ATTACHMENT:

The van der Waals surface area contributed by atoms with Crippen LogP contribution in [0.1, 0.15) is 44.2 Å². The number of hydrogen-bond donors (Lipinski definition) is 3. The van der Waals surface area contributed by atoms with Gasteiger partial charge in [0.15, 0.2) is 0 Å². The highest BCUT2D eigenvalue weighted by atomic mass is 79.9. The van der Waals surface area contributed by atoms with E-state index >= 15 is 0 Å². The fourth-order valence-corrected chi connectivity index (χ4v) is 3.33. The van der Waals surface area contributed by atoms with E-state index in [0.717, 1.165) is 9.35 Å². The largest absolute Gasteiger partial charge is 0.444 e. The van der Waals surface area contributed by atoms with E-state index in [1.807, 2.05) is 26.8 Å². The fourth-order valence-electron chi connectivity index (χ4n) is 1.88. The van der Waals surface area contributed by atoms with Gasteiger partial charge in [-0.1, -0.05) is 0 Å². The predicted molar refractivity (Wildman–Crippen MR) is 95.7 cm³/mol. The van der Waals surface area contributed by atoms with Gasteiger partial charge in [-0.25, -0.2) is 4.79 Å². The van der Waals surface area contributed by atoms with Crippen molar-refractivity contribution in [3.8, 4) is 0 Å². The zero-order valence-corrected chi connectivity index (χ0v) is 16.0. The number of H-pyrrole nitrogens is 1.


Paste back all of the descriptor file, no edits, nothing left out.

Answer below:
The van der Waals surface area contributed by atoms with Crippen LogP contribution in [0.1, 0.15) is 44.2 Å². The number of hydrogen-bond donors (Lipinski definition) is 3. The van der Waals surface area contributed by atoms with Gasteiger partial charge in [0.15, 0.2) is 0 Å². The highest BCUT2D eigenvalue weighted by atomic mass is 79.9. The van der Waals surface area contributed by atoms with E-state index >= 15 is 0 Å². The fourth-order valence-corrected chi connectivity index (χ4v) is 3.33. The van der Waals surface area contributed by atoms with E-state index in [0.717, 1.165) is 9.35 Å². The largest absolute Gasteiger partial charge is 0.444 e. The van der Waals surface area contributed by atoms with E-state index in [1.807, 2.05) is 26.8 Å². The fourth-order valence-electron chi connectivity index (χ4n) is 1.88. The van der Waals surface area contributed by atoms with Gasteiger partial charge in [-0.1, -0.05) is 0 Å². The predicted molar refractivity (Wildman–Crippen MR) is 95.7 cm³/mol. The van der Waals surface area contributed by atoms with Gasteiger partial charge in [-0.25, -0.2) is 4.79 Å². The van der Waals surface area contributed by atoms with Crippen molar-refractivity contribution in [3.8, 4) is 0 Å². The zero-order valence-corrected chi connectivity index (χ0v) is 16.0. The number of H-pyrrole nitrogens is 1.